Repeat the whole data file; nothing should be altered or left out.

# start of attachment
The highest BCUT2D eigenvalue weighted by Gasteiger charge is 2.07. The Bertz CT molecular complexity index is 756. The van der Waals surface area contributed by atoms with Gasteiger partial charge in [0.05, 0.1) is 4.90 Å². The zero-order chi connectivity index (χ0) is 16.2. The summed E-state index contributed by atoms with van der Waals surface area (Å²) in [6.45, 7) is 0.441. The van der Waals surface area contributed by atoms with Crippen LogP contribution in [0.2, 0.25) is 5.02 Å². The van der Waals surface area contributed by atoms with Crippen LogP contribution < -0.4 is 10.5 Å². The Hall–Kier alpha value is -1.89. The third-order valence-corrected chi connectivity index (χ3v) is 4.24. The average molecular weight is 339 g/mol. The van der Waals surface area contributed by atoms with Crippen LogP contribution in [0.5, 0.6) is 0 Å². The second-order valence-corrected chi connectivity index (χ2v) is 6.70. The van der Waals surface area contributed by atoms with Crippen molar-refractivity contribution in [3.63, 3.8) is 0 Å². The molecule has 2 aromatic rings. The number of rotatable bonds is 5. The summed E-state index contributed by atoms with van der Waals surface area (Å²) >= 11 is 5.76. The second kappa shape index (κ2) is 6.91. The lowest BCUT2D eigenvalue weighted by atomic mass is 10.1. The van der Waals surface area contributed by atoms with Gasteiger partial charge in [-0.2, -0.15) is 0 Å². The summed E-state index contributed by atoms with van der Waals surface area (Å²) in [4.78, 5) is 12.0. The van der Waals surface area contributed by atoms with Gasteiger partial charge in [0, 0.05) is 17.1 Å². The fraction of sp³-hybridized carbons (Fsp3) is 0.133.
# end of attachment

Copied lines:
The highest BCUT2D eigenvalue weighted by Gasteiger charge is 2.07. The Bertz CT molecular complexity index is 756. The van der Waals surface area contributed by atoms with Gasteiger partial charge in [0.05, 0.1) is 4.90 Å². The zero-order chi connectivity index (χ0) is 16.2. The summed E-state index contributed by atoms with van der Waals surface area (Å²) in [6.45, 7) is 0.441. The van der Waals surface area contributed by atoms with Crippen LogP contribution in [0.2, 0.25) is 5.02 Å². The van der Waals surface area contributed by atoms with Crippen LogP contribution < -0.4 is 10.5 Å². The Hall–Kier alpha value is -1.89. The third-order valence-corrected chi connectivity index (χ3v) is 4.24. The average molecular weight is 339 g/mol. The van der Waals surface area contributed by atoms with Crippen LogP contribution in [0.5, 0.6) is 0 Å². The second-order valence-corrected chi connectivity index (χ2v) is 6.70. The van der Waals surface area contributed by atoms with Crippen molar-refractivity contribution in [3.63, 3.8) is 0 Å². The molecule has 2 aromatic rings. The number of rotatable bonds is 5. The summed E-state index contributed by atoms with van der Waals surface area (Å²) >= 11 is 5.76. The second kappa shape index (κ2) is 6.91. The lowest BCUT2D eigenvalue weighted by atomic mass is 10.1. The van der Waals surface area contributed by atoms with Gasteiger partial charge in [-0.2, -0.15) is 0 Å². The summed E-state index contributed by atoms with van der Waals surface area (Å²) in [4.78, 5) is 12.0. The van der Waals surface area contributed by atoms with Gasteiger partial charge in [0, 0.05) is 17.1 Å². The fraction of sp³-hybridized carbons (Fsp3) is 0.133.